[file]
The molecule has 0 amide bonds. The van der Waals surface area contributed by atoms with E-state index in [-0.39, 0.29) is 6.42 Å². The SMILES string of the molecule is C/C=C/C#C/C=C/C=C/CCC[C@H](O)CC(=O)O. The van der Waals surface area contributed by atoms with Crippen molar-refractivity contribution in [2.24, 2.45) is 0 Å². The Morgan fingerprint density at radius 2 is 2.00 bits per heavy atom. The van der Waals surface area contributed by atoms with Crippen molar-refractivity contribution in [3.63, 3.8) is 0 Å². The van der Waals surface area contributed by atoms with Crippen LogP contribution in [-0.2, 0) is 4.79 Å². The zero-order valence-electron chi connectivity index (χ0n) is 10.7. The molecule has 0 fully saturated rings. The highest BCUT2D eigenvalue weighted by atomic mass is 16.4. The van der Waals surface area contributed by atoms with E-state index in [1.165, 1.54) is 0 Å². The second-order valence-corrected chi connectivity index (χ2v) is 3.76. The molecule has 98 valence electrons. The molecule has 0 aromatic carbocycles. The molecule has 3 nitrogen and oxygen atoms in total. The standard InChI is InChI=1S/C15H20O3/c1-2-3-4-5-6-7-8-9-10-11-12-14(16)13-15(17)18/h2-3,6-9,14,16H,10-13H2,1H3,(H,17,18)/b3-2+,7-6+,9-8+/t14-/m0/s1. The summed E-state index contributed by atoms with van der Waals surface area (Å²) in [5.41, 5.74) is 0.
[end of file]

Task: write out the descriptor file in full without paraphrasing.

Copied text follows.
The molecule has 0 amide bonds. The van der Waals surface area contributed by atoms with E-state index in [-0.39, 0.29) is 6.42 Å². The SMILES string of the molecule is C/C=C/C#C/C=C/C=C/CCC[C@H](O)CC(=O)O. The van der Waals surface area contributed by atoms with Crippen molar-refractivity contribution in [2.24, 2.45) is 0 Å². The Morgan fingerprint density at radius 2 is 2.00 bits per heavy atom. The van der Waals surface area contributed by atoms with Crippen molar-refractivity contribution in [3.63, 3.8) is 0 Å². The van der Waals surface area contributed by atoms with Crippen LogP contribution in [-0.2, 0) is 4.79 Å². The zero-order valence-electron chi connectivity index (χ0n) is 10.7. The molecule has 0 fully saturated rings. The highest BCUT2D eigenvalue weighted by atomic mass is 16.4. The van der Waals surface area contributed by atoms with E-state index in [1.165, 1.54) is 0 Å². The second-order valence-corrected chi connectivity index (χ2v) is 3.76. The molecule has 98 valence electrons. The molecule has 0 aromatic carbocycles. The molecule has 3 nitrogen and oxygen atoms in total. The standard InChI is InChI=1S/C15H20O3/c1-2-3-4-5-6-7-8-9-10-11-12-14(16)13-15(17)18/h2-3,6-9,14,16H,10-13H2,1H3,(H,17,18)/b3-2+,7-6+,9-8+/t14-/m0/s1. The summed E-state index contributed by atoms with van der Waals surface area (Å²) in [5.41, 5.74) is 0.